Coffee to go

Yesterday morning on my way to school, I was walking down the street, minding my own business with my coffee mug in hand.  I always bring some coffee with me for the walk for a few reasons but mainly that I don’t wake up in time to enjoy it before I have to leave.  So anyway, there I am rocking out to some jamz on my ipod when I see this man coming from the other direction blatantly staring at me.  At first I didn’t really think much of it because I have been creeped on enough times in this town to know better than to react.  But as we got closer, I realized he wasn’t staring at me but rather at the mug in my hand.  He stopped me, pointed at the mug and said “Is that alcohol?”

At which point I wanted to reply “I wish” but instead went for the more appropriate “no, it’s coffee.”  He gave me a once over and asked “You aren’t French, are you?”  to which I gave the obvious reply of “non, je suis americaine.” You should’ve seen the look on his face.  It was like once I explained that I was American, everything became clear.  He just grinned, and said “ahh! bon! bonne journee!” (have a nice day) and trotted off.  Please also note that this man was wearing a little beret-like hat and carrying baguettes which just made this 10 times funnier.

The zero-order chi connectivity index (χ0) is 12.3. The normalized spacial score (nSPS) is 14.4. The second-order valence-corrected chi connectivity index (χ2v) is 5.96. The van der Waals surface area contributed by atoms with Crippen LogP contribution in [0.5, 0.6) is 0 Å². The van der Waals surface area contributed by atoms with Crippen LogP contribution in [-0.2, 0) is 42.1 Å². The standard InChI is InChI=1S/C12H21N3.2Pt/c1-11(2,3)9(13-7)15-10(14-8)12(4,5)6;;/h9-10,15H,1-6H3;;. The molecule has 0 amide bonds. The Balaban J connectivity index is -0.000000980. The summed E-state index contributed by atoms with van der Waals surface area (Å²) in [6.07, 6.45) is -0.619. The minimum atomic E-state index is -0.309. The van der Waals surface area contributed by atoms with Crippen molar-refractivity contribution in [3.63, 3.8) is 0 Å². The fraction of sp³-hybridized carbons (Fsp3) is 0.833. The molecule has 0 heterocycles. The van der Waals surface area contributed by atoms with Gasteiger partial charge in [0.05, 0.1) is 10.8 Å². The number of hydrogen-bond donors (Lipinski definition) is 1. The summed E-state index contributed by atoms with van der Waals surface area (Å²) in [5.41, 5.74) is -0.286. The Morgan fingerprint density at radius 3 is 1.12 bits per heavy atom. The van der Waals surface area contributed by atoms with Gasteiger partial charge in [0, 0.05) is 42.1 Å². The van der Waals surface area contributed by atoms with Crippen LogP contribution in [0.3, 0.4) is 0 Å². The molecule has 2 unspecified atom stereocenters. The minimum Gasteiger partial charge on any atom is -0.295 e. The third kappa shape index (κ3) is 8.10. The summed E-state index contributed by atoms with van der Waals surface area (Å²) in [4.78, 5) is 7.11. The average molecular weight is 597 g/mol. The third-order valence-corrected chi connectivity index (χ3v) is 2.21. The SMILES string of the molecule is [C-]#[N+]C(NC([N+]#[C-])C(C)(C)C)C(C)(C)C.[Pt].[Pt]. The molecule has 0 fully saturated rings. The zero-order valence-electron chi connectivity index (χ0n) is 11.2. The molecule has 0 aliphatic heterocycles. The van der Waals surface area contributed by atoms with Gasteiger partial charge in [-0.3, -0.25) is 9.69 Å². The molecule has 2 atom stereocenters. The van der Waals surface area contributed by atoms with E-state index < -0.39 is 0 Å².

Now I have been here long enough to also know that French people don’t do 2 things right about coffee.  The first being all of their coffees are the teeny tiny espressos that could be part of a magic trick because in one single sip the coffee has magically disappeared.  And two, they very rarely take their coffee to go. I have noticed some funny looks before but never have I been confronted about it.

So basically I learned a few things about myself in that 1 minute conversation.  First, I look like someone who would be drinking alcohol at 9 am.  And second, that despite my efforts to blend in as a Mulhouser, after 6 months I am still just a silly American girl with a funny accent and coffee to go.

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Waggis and whatnot

So this last week has been all about carnival and I honestly could not get enough.  In total, I went to 4 parades in 2 different countries and also spent last Friday night listening to some of the traditional carnival music in the center of town.  Here is the basic rundown of carnival, Mulhouse/Basel style.

The idea for carnival here is the same as elsewhere in the world.  It’s one big celebration with parades and music and food and drinking beer.  It is somewhat different though because carnival in Mulhouse and Basel happens after Lent has already started.  In Mulhouse I think it is simply out of convenience aka they want to have it on a weekend.  But Basel’s carnival is proudly Protestant and back in the day they decided they weren’t going to follow the Catholic church’s rules and would have carnival whenever they wanted, thank you very much.

Some of the carnival experiences include but are not limited to:

1. Parades:  We went to a really cool night parade and one afternoon parade here in Mulhouse.  There are floats created by all different groups and they throw out candy and flowers and oranges.  The floats are all pulled by tractors which I thought was pretty hilarious.  They also had their own version of cheerleaders or “pompom girls” as well as baton twirlers and even marching bands.